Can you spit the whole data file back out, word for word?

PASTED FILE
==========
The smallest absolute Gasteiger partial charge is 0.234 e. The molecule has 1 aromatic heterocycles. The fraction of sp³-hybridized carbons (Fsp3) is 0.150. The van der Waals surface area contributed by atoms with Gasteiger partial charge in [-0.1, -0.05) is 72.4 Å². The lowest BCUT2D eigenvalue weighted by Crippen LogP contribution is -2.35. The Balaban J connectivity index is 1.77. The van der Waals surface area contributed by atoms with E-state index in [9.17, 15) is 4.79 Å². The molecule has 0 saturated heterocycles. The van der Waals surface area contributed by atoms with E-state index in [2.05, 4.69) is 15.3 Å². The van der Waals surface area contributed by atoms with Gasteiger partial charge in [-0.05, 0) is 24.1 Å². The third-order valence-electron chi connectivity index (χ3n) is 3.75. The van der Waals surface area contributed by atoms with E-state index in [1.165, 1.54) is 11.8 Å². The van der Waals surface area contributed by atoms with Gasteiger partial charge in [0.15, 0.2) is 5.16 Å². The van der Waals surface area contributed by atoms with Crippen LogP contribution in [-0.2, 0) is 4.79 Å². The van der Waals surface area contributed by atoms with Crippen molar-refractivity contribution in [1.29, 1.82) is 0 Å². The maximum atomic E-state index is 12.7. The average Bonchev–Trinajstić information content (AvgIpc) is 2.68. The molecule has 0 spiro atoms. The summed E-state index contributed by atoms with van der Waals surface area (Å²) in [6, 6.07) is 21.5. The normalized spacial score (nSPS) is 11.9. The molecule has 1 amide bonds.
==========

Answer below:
The smallest absolute Gasteiger partial charge is 0.234 e. The molecule has 1 aromatic heterocycles. The fraction of sp³-hybridized carbons (Fsp3) is 0.150. The van der Waals surface area contributed by atoms with Gasteiger partial charge in [-0.1, -0.05) is 72.4 Å². The lowest BCUT2D eigenvalue weighted by Crippen LogP contribution is -2.35. The Balaban J connectivity index is 1.77. The van der Waals surface area contributed by atoms with E-state index in [9.17, 15) is 4.79 Å². The molecule has 0 saturated heterocycles. The van der Waals surface area contributed by atoms with E-state index in [2.05, 4.69) is 15.3 Å². The van der Waals surface area contributed by atoms with Gasteiger partial charge in [-0.05, 0) is 24.1 Å². The third-order valence-electron chi connectivity index (χ3n) is 3.75. The van der Waals surface area contributed by atoms with E-state index in [1.165, 1.54) is 11.8 Å². The van der Waals surface area contributed by atoms with Gasteiger partial charge in [0.15, 0.2) is 5.16 Å². The van der Waals surface area contributed by atoms with Crippen LogP contribution in [-0.2, 0) is 4.79 Å². The van der Waals surface area contributed by atoms with Crippen molar-refractivity contribution in [1.29, 1.82) is 0 Å². The maximum atomic E-state index is 12.7. The average Bonchev–Trinajstić information content (AvgIpc) is 2.68. The molecule has 0 spiro atoms. The summed E-state index contributed by atoms with van der Waals surface area (Å²) in [6, 6.07) is 21.5. The normalized spacial score (nSPS) is 11.9. The molecule has 1 amide bonds.